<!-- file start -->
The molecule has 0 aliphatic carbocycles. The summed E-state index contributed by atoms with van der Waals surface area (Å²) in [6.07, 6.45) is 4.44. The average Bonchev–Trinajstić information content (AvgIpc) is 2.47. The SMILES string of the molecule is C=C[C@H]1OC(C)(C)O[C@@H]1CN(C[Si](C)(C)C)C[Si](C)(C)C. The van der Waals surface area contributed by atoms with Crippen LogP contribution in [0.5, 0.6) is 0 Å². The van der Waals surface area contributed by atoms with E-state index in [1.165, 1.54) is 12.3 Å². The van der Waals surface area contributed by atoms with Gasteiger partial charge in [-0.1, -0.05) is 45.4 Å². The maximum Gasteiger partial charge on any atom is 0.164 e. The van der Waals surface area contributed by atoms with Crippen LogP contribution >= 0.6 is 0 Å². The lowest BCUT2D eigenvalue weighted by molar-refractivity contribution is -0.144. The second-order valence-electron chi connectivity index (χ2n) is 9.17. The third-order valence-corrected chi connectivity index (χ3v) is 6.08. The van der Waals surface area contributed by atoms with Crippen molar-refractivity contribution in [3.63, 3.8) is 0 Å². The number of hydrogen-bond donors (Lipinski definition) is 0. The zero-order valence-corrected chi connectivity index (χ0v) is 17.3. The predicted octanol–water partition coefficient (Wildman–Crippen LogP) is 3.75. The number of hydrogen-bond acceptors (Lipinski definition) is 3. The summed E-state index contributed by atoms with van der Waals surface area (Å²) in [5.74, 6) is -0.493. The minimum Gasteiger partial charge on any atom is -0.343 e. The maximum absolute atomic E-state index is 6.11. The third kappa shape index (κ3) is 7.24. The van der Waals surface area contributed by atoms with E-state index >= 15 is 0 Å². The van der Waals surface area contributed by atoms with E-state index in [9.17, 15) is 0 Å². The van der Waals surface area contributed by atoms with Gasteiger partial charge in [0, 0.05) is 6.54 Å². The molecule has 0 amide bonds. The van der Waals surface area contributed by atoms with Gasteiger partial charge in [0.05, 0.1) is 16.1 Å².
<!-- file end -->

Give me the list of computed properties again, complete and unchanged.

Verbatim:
The molecule has 0 aliphatic carbocycles. The summed E-state index contributed by atoms with van der Waals surface area (Å²) in [6.07, 6.45) is 4.44. The average Bonchev–Trinajstić information content (AvgIpc) is 2.47. The SMILES string of the molecule is C=C[C@H]1OC(C)(C)O[C@@H]1CN(C[Si](C)(C)C)C[Si](C)(C)C. The van der Waals surface area contributed by atoms with Crippen LogP contribution in [0.5, 0.6) is 0 Å². The van der Waals surface area contributed by atoms with E-state index in [1.165, 1.54) is 12.3 Å². The van der Waals surface area contributed by atoms with Gasteiger partial charge in [-0.1, -0.05) is 45.4 Å². The maximum Gasteiger partial charge on any atom is 0.164 e. The van der Waals surface area contributed by atoms with Crippen LogP contribution >= 0.6 is 0 Å². The lowest BCUT2D eigenvalue weighted by molar-refractivity contribution is -0.144. The second-order valence-electron chi connectivity index (χ2n) is 9.17. The third-order valence-corrected chi connectivity index (χ3v) is 6.08. The van der Waals surface area contributed by atoms with Crippen molar-refractivity contribution in [3.63, 3.8) is 0 Å². The number of hydrogen-bond donors (Lipinski definition) is 0. The zero-order valence-corrected chi connectivity index (χ0v) is 17.3. The predicted octanol–water partition coefficient (Wildman–Crippen LogP) is 3.75. The number of hydrogen-bond acceptors (Lipinski definition) is 3. The summed E-state index contributed by atoms with van der Waals surface area (Å²) in [5.74, 6) is -0.493. The minimum Gasteiger partial charge on any atom is -0.343 e. The maximum absolute atomic E-state index is 6.11. The third kappa shape index (κ3) is 7.24. The van der Waals surface area contributed by atoms with E-state index >= 15 is 0 Å². The van der Waals surface area contributed by atoms with E-state index in [9.17, 15) is 0 Å². The van der Waals surface area contributed by atoms with Gasteiger partial charge in [0, 0.05) is 6.54 Å². The molecule has 0 amide bonds. The van der Waals surface area contributed by atoms with Gasteiger partial charge in [0.05, 0.1) is 16.1 Å².